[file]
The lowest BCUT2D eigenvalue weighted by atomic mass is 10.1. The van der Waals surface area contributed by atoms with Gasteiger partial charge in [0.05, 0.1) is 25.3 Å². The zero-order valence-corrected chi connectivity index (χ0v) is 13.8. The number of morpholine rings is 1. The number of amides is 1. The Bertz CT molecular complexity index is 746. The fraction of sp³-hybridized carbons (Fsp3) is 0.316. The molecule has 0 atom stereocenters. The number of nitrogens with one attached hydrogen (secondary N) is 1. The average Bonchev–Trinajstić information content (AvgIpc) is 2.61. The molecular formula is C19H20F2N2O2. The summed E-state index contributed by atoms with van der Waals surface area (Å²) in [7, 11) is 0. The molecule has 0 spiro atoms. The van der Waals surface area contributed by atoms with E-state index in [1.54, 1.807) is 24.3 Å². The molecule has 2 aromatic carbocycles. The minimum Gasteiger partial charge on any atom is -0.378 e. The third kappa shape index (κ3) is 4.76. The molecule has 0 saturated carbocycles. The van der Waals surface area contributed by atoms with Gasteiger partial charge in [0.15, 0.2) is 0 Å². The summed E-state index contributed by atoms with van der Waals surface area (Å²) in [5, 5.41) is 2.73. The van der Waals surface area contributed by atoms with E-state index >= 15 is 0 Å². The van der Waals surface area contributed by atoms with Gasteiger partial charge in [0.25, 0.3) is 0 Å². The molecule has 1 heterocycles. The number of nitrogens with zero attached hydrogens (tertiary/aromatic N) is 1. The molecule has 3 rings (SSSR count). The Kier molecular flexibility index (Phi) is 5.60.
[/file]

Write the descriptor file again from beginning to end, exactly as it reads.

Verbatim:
The lowest BCUT2D eigenvalue weighted by atomic mass is 10.1. The van der Waals surface area contributed by atoms with Gasteiger partial charge in [0.05, 0.1) is 25.3 Å². The zero-order valence-corrected chi connectivity index (χ0v) is 13.8. The number of morpholine rings is 1. The number of amides is 1. The Bertz CT molecular complexity index is 746. The fraction of sp³-hybridized carbons (Fsp3) is 0.316. The molecule has 0 atom stereocenters. The number of nitrogens with one attached hydrogen (secondary N) is 1. The average Bonchev–Trinajstić information content (AvgIpc) is 2.61. The molecular formula is C19H20F2N2O2. The summed E-state index contributed by atoms with van der Waals surface area (Å²) in [7, 11) is 0. The molecule has 0 spiro atoms. The van der Waals surface area contributed by atoms with E-state index in [1.54, 1.807) is 24.3 Å². The molecule has 2 aromatic carbocycles. The minimum Gasteiger partial charge on any atom is -0.378 e. The third kappa shape index (κ3) is 4.76. The molecule has 0 saturated carbocycles. The van der Waals surface area contributed by atoms with Gasteiger partial charge in [0.15, 0.2) is 0 Å². The summed E-state index contributed by atoms with van der Waals surface area (Å²) in [5, 5.41) is 2.73. The van der Waals surface area contributed by atoms with E-state index >= 15 is 0 Å². The van der Waals surface area contributed by atoms with Gasteiger partial charge in [0.25, 0.3) is 0 Å². The molecule has 1 heterocycles. The number of nitrogens with zero attached hydrogens (tertiary/aromatic N) is 1. The molecule has 3 rings (SSSR count). The Kier molecular flexibility index (Phi) is 5.60.